At a news conference held earlier today, APHA Executive Director Georges Benjamin, MD, FACP, put his proverbial “foot” down, telling reporters that “today, we are taking our seat at the table.” In other words, climate change is already having and is expected to have serious effects on people’s health and so public health must make its voice known — it’s public health workers that have the experience, technique and knowledge to prepare people for an environmentally uncertain future.
Jonathan Patz, MD, MPH, who spoke at the news event and has been a lead author of Intergovernmental Panel on Climate Change reports (the IPCC shared the Nobel prize with Al Gore this year), noted that climate change is more than political — it’s a moral issue too. It’s disadvantaged, vulnerable populations in the developed and developing world — the people who bear the least responsibility for emitting greenhouse gases into the air — who will bear the brunt of climate change’s health effects: heat waves, floods, more severe weather events and rises in vector-borne diseases, such as malaria.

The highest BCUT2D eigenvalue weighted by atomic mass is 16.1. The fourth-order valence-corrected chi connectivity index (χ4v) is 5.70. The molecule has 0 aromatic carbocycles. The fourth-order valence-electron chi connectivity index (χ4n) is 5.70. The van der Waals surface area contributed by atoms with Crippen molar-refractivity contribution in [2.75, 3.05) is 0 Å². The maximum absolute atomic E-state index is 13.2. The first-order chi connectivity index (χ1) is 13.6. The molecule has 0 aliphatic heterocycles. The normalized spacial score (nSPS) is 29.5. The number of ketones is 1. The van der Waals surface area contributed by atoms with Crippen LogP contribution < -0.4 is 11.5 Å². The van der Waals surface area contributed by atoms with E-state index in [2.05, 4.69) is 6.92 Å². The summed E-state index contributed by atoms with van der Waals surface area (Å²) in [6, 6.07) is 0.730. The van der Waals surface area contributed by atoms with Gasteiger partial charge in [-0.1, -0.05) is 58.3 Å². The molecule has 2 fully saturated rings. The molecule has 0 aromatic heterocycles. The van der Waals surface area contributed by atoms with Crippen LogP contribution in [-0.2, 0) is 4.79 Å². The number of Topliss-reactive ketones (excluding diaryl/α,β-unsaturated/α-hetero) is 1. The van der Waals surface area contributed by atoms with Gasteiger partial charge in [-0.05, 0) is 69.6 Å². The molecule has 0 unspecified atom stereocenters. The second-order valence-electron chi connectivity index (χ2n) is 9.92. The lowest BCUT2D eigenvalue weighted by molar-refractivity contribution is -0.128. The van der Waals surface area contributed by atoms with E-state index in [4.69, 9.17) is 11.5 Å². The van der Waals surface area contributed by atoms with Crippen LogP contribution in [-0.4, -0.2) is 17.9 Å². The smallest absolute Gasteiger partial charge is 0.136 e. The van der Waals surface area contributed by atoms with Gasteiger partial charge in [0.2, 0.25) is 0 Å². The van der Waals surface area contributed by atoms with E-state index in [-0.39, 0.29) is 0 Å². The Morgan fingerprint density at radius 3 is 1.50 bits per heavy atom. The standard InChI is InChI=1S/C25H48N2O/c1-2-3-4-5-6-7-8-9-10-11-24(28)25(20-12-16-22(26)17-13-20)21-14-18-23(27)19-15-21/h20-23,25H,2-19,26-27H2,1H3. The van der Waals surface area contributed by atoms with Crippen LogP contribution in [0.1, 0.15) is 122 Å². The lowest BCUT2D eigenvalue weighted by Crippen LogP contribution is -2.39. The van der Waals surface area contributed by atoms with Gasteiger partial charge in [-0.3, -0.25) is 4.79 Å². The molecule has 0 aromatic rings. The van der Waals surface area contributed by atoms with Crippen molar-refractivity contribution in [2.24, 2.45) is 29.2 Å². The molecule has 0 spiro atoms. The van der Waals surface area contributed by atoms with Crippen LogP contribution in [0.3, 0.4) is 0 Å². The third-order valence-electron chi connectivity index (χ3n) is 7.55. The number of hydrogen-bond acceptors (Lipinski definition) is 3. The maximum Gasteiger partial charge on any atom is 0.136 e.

Patz noted that it wasn’t until the risks of secondhand cigarette smoke became well known that smoking bans really gained momentum. And like secondhand smoke, our highly consumptive lifestyles and greenhouse gas emissions are having a negative health effect on those who bear little — if no — responsibility for the current crisis.
Thankfully, some local public health agencies are already building their seat at the climate change table. In Multnomah County, Ore., health department Director Lillian Shirley, MPH, MPA, said workers are already talking about what climate change-affected diseases should be on their radar, how they should prepare for more severe floodwater and snowmelts and whether their region will be susceptible to rises in vector-borne diseases.
At the news conference, Shirley said Multnomah health workers are putting public health preparedness methodology to work to get ready for climate change as well as talking about the positive incentives needed to promote behavior change. All the little things can add up, she said, like an employer who installs on-site showers to motivate employees to walk or bike to work. Shirley called on her public health colleagues to be vigilant locally where people work, play and live.
“The canary in the coal mine is local jurisdictions,” she said.
More information on 2008’s National Public Health Week, which runs April 7–13, 2008, will be available in December online. For information now, stop by the National Public Health Week booth at the Public Health Expo, booth number 535.